Based on past rants about purist Trail of Cthulhu, I am probably the last person to review the latest Trail of Cthulhu adventure, The Dying of St. Margaret’s. Nonetheless, Simon Rogers of Pelgrane was kind enough to send me a copy, so I’ll see what I can do with it.
This tournament adventure takes place at a girl’s school on a lonely island off the coast of Scotland, which is not as naughty as some of you are thinking. Recently, a number of occultists working at the school vanished. Their associates, the investigators, have taken up their posts at the school to attempt to unravel the mystery.
I’m most impressed with the quality of this adventure, especially having read hundreds of Call of Cthulhu scenarios. The atmosphere is creepy, the characters are memorable, and the clues necessary to move the adventure forward are available through multiple paths. The climax itself could have been stronger, but its handling of the denouement was impressive and in keeping with the setting.
I did have a few questions about the set-up. Notably, there is little consideration of what might happen if the investigators question the girls at the school rather than the staff.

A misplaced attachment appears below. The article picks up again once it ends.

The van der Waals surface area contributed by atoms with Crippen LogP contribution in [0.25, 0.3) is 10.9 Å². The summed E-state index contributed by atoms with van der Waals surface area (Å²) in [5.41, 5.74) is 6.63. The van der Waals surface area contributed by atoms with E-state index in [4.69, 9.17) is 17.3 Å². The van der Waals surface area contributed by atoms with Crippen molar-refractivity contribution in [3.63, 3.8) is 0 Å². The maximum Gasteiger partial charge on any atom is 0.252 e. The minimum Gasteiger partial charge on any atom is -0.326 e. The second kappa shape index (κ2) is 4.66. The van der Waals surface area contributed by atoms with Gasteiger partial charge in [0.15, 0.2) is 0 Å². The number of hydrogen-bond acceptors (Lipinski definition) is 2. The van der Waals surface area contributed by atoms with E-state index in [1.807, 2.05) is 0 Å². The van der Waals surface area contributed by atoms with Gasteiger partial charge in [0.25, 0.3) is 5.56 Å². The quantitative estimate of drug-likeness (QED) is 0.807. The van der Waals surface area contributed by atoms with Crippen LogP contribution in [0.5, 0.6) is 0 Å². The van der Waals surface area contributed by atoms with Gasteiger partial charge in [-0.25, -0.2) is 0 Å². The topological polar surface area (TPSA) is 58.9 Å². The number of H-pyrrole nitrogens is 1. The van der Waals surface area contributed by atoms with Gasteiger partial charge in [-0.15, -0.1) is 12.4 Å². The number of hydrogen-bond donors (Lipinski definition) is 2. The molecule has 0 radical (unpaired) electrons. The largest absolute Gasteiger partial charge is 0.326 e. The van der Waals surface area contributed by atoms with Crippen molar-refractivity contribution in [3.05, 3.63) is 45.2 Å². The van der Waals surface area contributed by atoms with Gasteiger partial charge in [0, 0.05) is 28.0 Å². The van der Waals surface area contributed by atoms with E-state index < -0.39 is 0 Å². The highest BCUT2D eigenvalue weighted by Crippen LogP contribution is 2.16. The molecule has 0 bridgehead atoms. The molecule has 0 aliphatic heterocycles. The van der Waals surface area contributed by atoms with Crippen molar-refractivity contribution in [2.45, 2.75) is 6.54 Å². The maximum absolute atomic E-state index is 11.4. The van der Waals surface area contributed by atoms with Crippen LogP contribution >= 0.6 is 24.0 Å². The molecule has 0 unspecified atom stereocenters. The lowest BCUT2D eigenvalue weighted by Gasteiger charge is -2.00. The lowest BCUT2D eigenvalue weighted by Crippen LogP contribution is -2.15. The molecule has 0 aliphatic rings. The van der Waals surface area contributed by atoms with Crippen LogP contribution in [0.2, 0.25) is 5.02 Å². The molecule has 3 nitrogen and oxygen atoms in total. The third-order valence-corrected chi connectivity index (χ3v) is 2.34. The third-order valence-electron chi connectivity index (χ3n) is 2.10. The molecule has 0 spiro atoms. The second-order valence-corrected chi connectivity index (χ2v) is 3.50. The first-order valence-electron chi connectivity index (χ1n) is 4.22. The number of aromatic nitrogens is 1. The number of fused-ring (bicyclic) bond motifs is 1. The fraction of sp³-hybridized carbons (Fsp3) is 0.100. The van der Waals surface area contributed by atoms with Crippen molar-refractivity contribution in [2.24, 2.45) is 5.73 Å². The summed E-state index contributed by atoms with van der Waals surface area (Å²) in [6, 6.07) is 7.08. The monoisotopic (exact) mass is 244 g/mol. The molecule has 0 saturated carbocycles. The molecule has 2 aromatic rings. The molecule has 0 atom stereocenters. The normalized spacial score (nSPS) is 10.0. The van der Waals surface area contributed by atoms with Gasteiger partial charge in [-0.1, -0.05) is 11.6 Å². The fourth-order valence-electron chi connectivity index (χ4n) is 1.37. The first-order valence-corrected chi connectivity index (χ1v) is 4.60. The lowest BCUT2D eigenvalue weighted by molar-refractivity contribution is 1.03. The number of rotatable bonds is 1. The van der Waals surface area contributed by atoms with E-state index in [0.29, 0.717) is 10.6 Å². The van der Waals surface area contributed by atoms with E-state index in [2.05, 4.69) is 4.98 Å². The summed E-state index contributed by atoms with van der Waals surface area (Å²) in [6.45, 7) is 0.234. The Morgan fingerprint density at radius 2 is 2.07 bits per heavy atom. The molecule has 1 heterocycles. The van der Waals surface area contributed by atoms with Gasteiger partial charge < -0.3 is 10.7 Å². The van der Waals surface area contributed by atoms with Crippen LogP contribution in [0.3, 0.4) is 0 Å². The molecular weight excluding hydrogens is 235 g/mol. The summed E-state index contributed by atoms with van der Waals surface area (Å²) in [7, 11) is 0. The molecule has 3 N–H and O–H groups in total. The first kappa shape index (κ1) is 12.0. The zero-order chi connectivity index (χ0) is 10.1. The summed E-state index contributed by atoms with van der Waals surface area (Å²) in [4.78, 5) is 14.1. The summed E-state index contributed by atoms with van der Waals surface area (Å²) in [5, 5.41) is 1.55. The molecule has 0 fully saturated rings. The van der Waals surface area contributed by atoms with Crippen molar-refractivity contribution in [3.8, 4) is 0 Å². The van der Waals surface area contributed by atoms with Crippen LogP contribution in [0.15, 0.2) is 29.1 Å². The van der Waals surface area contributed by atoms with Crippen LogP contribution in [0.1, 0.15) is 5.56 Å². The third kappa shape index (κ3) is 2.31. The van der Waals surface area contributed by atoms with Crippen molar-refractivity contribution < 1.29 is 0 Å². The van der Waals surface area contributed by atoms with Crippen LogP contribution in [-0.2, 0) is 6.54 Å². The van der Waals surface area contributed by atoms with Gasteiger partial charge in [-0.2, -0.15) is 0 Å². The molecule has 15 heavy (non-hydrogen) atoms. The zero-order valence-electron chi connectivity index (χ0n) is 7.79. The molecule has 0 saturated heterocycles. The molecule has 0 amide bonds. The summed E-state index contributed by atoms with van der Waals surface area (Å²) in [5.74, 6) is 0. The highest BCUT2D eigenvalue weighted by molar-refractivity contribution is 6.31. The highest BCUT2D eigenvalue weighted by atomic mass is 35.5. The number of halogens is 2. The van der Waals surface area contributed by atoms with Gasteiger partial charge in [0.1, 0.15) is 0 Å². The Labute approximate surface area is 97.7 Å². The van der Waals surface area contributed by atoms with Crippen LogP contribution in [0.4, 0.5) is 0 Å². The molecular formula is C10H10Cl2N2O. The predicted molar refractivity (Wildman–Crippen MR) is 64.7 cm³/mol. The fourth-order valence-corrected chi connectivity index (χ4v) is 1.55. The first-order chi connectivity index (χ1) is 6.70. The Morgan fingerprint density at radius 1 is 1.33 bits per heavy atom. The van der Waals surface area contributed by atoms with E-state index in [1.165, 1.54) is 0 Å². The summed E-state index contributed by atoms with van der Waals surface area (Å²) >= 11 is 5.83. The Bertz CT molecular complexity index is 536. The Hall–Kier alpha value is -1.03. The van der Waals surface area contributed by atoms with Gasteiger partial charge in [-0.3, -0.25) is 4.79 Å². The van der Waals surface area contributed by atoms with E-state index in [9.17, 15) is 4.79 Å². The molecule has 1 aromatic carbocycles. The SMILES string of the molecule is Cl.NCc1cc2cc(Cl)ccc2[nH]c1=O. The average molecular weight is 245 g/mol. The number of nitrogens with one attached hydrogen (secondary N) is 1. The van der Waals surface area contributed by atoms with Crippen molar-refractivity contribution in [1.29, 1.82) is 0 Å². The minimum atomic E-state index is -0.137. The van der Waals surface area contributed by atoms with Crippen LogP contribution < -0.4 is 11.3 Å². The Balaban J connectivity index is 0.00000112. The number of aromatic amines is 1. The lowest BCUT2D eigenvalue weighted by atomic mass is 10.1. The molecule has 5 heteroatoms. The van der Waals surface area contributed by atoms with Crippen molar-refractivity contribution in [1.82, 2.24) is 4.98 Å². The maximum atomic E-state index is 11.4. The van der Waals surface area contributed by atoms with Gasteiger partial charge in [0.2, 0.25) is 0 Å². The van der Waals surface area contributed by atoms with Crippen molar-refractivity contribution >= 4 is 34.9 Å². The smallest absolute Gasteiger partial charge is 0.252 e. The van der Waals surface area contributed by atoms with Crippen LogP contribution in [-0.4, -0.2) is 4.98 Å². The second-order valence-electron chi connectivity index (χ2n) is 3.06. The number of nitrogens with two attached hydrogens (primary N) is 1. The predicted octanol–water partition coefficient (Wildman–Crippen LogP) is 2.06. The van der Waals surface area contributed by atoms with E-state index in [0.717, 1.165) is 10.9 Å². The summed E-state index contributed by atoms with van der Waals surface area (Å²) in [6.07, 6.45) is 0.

One trail of clues leads to an encounter in the island’s town; not only does it involve the investigators “remembering” something that is never told to them in-game, but the vanished people do not have any motivation to confide to the person in question. (They do suggest another method of handling the situation in the scenario, however.) Finally, though the antagonist is quite appropriate for a purist game, it’s one that’s been used several times in other game scenarios recently.
Nonetheless, this is a chilling scenario epitomizing Lovecraft’s cosmic horror. It not only recommends itself to Trail of Cthulhu purist players, but it’s also an excellent resource for Call of Cthulhu players who want more cosmic horror in their games.
UPDATE: Author Graham Walmsley and Pelgrane have already responded to this review by creating a new set of clues to address the point stricken out above. Nice job, guys!